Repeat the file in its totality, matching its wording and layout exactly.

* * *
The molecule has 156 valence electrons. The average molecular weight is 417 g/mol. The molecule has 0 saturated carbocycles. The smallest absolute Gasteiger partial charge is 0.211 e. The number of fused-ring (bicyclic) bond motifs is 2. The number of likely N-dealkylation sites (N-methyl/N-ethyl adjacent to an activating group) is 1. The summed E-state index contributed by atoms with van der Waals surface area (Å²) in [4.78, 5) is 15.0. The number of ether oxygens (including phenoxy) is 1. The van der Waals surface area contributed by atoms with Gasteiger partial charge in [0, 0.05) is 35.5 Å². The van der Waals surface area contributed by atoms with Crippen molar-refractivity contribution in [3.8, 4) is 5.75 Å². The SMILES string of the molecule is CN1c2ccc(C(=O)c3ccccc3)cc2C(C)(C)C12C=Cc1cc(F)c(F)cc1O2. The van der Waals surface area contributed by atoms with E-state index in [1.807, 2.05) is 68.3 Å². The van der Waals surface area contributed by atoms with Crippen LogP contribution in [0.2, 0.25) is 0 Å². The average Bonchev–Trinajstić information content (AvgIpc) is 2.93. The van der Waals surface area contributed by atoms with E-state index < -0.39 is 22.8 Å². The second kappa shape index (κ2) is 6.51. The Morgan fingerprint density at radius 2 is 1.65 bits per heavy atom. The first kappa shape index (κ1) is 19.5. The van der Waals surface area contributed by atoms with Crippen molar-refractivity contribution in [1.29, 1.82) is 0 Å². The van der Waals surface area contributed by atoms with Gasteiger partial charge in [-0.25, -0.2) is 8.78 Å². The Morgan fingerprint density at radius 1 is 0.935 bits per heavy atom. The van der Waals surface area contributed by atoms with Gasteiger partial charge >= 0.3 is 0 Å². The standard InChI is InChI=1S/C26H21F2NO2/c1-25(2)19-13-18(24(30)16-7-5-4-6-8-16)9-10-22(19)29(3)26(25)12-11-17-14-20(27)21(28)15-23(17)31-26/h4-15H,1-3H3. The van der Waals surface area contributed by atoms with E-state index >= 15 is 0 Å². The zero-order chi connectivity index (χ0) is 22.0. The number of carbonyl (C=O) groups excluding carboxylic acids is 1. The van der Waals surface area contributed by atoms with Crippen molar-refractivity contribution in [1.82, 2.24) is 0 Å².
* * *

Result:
The molecule has 156 valence electrons. The average molecular weight is 417 g/mol. The molecule has 0 saturated carbocycles. The smallest absolute Gasteiger partial charge is 0.211 e. The number of fused-ring (bicyclic) bond motifs is 2. The number of likely N-dealkylation sites (N-methyl/N-ethyl adjacent to an activating group) is 1. The summed E-state index contributed by atoms with van der Waals surface area (Å²) in [4.78, 5) is 15.0. The number of ether oxygens (including phenoxy) is 1. The van der Waals surface area contributed by atoms with Gasteiger partial charge in [0, 0.05) is 35.5 Å². The van der Waals surface area contributed by atoms with Crippen molar-refractivity contribution in [3.8, 4) is 5.75 Å². The SMILES string of the molecule is CN1c2ccc(C(=O)c3ccccc3)cc2C(C)(C)C12C=Cc1cc(F)c(F)cc1O2. The van der Waals surface area contributed by atoms with E-state index in [1.807, 2.05) is 68.3 Å². The van der Waals surface area contributed by atoms with Crippen LogP contribution in [0.2, 0.25) is 0 Å². The average Bonchev–Trinajstić information content (AvgIpc) is 2.93. The van der Waals surface area contributed by atoms with E-state index < -0.39 is 22.8 Å². The second kappa shape index (κ2) is 6.51. The Morgan fingerprint density at radius 2 is 1.65 bits per heavy atom. The first kappa shape index (κ1) is 19.5. The van der Waals surface area contributed by atoms with Crippen molar-refractivity contribution in [1.29, 1.82) is 0 Å². The van der Waals surface area contributed by atoms with Gasteiger partial charge in [-0.25, -0.2) is 8.78 Å². The Morgan fingerprint density at radius 1 is 0.935 bits per heavy atom. The van der Waals surface area contributed by atoms with Gasteiger partial charge >= 0.3 is 0 Å². The standard InChI is InChI=1S/C26H21F2NO2/c1-25(2)19-13-18(24(30)16-7-5-4-6-8-16)9-10-22(19)29(3)26(25)12-11-17-14-20(27)21(28)15-23(17)31-26/h4-15H,1-3H3. The van der Waals surface area contributed by atoms with E-state index >= 15 is 0 Å². The zero-order chi connectivity index (χ0) is 22.0. The number of carbonyl (C=O) groups excluding carboxylic acids is 1. The van der Waals surface area contributed by atoms with Crippen molar-refractivity contribution in [1.82, 2.24) is 0 Å².